Wind turbines have been a big winner, too, in recent years. The good news about wind and solar power has inspired claims that they could carry the entire load of the energy transition. Mark Z Jacobson, an engineer at Stanford University, has drawn attention with a finding that the entire world could operate on 100 per cent renewable power by 2050. Yet, such scenarios would involve an extraordinary push.

The scenarios laid out by the Deep Decarbonisation Pathways Project echo Mark’s plans to a degree, in that they call for substantial amounts of renewable power. But these scenarios also suggest that the energy transition would be easier and cheaper with additional technology options, including some that are disliked by the environmental movement. For instance, in some countries with growing power demands, like China, the research found that nuclear power would be essential for staying within a strict emissions budget.

And many experts believe the United States, even if it does not build many new nuclear plants, would be foolish to shut down the ones it has, given that they supply 19 per cent of the country’s electric power with minimal emissions.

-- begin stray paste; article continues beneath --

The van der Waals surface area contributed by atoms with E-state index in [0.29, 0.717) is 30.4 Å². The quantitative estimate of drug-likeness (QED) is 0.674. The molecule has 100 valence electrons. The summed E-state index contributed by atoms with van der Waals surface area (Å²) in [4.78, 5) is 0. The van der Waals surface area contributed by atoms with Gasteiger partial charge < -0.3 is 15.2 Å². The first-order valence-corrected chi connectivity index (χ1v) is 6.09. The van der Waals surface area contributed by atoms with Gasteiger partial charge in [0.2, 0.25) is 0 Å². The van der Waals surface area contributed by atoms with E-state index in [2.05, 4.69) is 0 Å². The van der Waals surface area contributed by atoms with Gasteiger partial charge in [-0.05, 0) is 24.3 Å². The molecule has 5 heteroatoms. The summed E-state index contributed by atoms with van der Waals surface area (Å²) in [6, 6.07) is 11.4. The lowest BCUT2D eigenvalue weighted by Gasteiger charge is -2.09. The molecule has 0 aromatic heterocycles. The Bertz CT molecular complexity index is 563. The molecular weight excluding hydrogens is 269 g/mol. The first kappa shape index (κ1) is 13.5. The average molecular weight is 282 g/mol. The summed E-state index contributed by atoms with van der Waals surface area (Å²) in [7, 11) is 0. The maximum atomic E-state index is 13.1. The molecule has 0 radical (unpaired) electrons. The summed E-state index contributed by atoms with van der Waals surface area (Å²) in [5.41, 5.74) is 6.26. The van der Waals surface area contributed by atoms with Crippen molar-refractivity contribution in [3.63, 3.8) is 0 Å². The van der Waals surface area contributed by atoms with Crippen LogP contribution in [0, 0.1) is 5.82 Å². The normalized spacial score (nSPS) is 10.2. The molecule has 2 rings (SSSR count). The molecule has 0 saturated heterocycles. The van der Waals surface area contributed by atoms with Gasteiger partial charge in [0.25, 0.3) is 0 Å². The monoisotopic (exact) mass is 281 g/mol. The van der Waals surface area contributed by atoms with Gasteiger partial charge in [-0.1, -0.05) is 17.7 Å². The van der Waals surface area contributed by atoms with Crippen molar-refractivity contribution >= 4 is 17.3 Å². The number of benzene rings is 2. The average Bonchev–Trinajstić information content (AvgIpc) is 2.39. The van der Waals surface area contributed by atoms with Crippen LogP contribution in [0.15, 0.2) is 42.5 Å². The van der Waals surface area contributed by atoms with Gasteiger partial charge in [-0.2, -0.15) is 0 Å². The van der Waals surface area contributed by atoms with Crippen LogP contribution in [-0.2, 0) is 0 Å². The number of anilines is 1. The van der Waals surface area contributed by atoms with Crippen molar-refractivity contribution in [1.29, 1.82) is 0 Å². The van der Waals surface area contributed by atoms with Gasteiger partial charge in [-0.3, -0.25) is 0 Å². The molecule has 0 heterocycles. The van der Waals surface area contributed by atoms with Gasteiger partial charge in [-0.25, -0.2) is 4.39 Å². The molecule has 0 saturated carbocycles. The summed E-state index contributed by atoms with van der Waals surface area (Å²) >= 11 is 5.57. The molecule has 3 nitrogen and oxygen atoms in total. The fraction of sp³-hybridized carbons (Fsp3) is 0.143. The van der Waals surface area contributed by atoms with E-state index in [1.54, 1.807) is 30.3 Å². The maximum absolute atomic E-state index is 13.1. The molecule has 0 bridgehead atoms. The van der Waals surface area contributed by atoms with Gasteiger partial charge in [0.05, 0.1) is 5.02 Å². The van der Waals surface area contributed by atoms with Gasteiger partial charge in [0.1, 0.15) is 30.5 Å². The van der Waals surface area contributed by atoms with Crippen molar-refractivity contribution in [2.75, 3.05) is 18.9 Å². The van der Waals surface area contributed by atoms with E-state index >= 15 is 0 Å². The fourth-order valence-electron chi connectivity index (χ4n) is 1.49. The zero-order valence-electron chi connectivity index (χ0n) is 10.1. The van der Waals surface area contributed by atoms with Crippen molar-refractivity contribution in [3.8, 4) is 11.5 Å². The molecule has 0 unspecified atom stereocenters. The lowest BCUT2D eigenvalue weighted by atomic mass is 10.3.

Yet, some of them have shut down lately, occasionally because of safety fears but mainly because of low power prices prompted by the abundance of natural gas. The research also suggests that to meet strict targets, some countries might need to keep burning coal or natural gas to generate power while capturing the carbon dioxide emerging from smokestacks, compressing it and injecting it deep underground.

Governments have discussed the need for this technology, known as carbon capture and storage, for decades. But they have put little effort into developing it, and it has not advanced much beyond the demonstration scale, though a few projects are starting to come online.

Environmental groups have been wary of the technology, and Germany, among the most determined countries in battling global warming, has largely decided not to pursue it. Perhaps, the most compelling finding of the Deep Decarbonisation Pathways Project is that governments could easily flub the energy transition by failing to plan far enough ahead. Most countries are setting 10- and 15-year targets that can be met with incremental changes.

Most fossil-fuel companies do not appear to be putting much effort into the approach, either, even though it may be the only way for some of them to stay in business over the long haul. “It is a highly contested technology, but if they want to save their industry, they should be investing like crazy in proving the technology,” Jeffrey said.

Yet, that almost guarantees that the toughest problems, like perfecting the carbon-capturing technology, will be tackled too late to meet the long-term goal of zero emissions, the researchers found. “By the time you get to the hard things, you’ve lost too much time,” Guido said. Instead, governments have to figure out where they want to be in 2050, he said, and then work backward to plot the necessary technological path, while remaining open to new inventions.